Thursday, December 30, 2010

Beaded Knitting

So now that my gift has been given I can finally write a post about my frustration the process of knitting with beads for the first time.

I had wanted to try knitting with beads for a long time, but had never really found the right project.  Then I came across the Sojur Falls Scarf by Jamie Roe.  It looked so light and airy and just right for my mom.  I set about finding the right yarn, knowing I needed that before finding the beads to ensure I got the right color.  I ended up using Elann Peruvian Baby Cashmere in tapestry blue.  I had used this yarn before and found it very soft and I liked working with it.

Once the yarn arrived I had to find 6/0 beads in the right shade.  Off to Micheal's I went.  Now, I will say that my choice of beads was part of what complicated this project and made it more time consuming.  In the original pattern all the beads are the same color.  I couldn't find enough beads in one color that went well with the yarn, but what I did find were a couple of tri-colored assortment packs of blue beads and I thought it would be neat to use them. (That was the first mistake.)  I had intended to randomize the beads throughout the scarf.

Notice I said intended. . . that is not what happened. 

I accidentally created a pattern of the beads and decided that I liked it so much I would keep going. (This was the second mistake.)  To make things easier, I spent an hour hand separating/sorting all the beads into different compartments in my bead organizer so that I could quickly (ha ha) grab the right color.


There is nothing quick about stringing tiny little beads onto stitches.

When I started out I was using a very small crochet hook to string the beads.  I would push the bead up on the hook, grab the stitch off the needle, slide the bead down the hook and onto the live stitch, and finally put the stitch back on the left needle and knit it.  This was working OK, but because the hook was much smaller than the yarn it kept splitting the stitch and it really slowed me down.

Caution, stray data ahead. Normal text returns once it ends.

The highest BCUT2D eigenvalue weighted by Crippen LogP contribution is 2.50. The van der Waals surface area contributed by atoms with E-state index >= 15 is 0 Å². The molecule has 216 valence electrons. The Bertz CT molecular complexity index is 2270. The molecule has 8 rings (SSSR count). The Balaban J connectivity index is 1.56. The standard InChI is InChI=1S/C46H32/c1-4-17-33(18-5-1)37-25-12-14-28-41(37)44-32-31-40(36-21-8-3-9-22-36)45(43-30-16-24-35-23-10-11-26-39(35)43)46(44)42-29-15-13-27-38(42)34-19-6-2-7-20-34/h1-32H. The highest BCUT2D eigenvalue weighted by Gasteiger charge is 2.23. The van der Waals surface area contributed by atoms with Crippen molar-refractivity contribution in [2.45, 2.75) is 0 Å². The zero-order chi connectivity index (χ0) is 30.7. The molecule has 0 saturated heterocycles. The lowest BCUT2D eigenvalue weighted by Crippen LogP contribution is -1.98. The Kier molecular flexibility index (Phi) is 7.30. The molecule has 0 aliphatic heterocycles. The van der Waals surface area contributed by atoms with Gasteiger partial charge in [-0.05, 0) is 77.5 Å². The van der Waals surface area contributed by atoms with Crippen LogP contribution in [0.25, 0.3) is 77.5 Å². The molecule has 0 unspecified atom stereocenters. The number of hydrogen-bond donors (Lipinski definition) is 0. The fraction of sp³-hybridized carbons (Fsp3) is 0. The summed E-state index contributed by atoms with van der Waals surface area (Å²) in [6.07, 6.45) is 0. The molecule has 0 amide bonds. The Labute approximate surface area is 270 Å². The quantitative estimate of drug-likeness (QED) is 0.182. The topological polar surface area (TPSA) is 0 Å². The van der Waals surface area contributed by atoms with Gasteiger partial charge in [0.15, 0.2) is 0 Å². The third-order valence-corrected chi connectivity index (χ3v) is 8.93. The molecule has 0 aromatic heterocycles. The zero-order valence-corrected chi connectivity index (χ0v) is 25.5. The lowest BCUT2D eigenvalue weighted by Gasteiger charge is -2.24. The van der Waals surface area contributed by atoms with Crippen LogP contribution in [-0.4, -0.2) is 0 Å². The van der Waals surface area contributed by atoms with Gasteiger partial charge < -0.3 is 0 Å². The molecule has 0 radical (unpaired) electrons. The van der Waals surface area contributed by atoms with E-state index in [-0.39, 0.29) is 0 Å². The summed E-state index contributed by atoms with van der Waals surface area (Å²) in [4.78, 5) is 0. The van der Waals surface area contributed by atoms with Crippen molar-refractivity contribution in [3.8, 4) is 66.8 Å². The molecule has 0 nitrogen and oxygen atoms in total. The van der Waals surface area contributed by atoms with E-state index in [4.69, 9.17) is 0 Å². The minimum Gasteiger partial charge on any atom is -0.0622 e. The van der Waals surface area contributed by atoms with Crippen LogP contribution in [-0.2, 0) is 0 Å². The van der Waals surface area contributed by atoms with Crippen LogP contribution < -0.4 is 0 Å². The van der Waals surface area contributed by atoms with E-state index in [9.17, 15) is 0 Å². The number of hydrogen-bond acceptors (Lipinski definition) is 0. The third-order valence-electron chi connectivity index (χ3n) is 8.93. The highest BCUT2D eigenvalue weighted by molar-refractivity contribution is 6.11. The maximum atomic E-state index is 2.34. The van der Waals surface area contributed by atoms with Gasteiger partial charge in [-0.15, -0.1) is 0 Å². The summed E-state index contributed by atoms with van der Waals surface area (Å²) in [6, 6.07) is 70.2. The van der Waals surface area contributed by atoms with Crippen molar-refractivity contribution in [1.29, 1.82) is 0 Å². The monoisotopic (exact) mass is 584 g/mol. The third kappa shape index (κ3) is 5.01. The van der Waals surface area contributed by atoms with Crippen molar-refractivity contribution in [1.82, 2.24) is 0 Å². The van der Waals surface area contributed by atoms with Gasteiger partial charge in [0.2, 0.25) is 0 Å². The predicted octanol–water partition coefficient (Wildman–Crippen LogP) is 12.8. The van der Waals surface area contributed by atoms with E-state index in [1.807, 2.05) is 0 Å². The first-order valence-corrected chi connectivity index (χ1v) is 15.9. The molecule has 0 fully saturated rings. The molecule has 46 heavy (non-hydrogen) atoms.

I decided I need to use a different method, more like the one recommended in the pattern.  I took a small bit of beading wire and bent it in half so that I could loop it through the live stitch and then slide the bead down over the closed wire and onto the stitch.  This dramatically sped things up.  However, the fact that I had to pay attention to what color bead I was grabbing each time still kept the pace slower than it could have been. (I also have to say that there are at least two places where I used the wrong color.  I didn't realize it until several rows later and I was not about to knit back to that spot to change the color.  No one will even notice.)

The other aspect of this project that kept me from finishing it quicker was I really couldn't take the project with me to either knit in the car or knit while visiting.  With the way I had chosen to bead the project, I couldn't have all my supplies in the car without risking spilling the beads everywhere (I shutter, even now, to think about the possibility of having to find them all).  As for knitting while visiting, I also didn't think it would be very polite to whip out all the supplies while chatting and start working; it just isn't the same as having a small discrete project you don't have to look at. This limited the time I could spend knitting to weekday evenings once the kids were in bed.  Not a lot of time at all.  If I hadn't taken some extra time off work before Christmas, I wouldn't have been able to get this project done in time.

All of that being said, I would still knit with beads again with two considerations:

1. I would not knit a beaded project on a deadline.  The deadline took some of the enjoyment out of the project.

2. I would not over complicate the project by trying to add an additional pattern to the bead color.

Of course, knowing myself, I don't know how realistic it is to think that I will not do exactly those two things again. 

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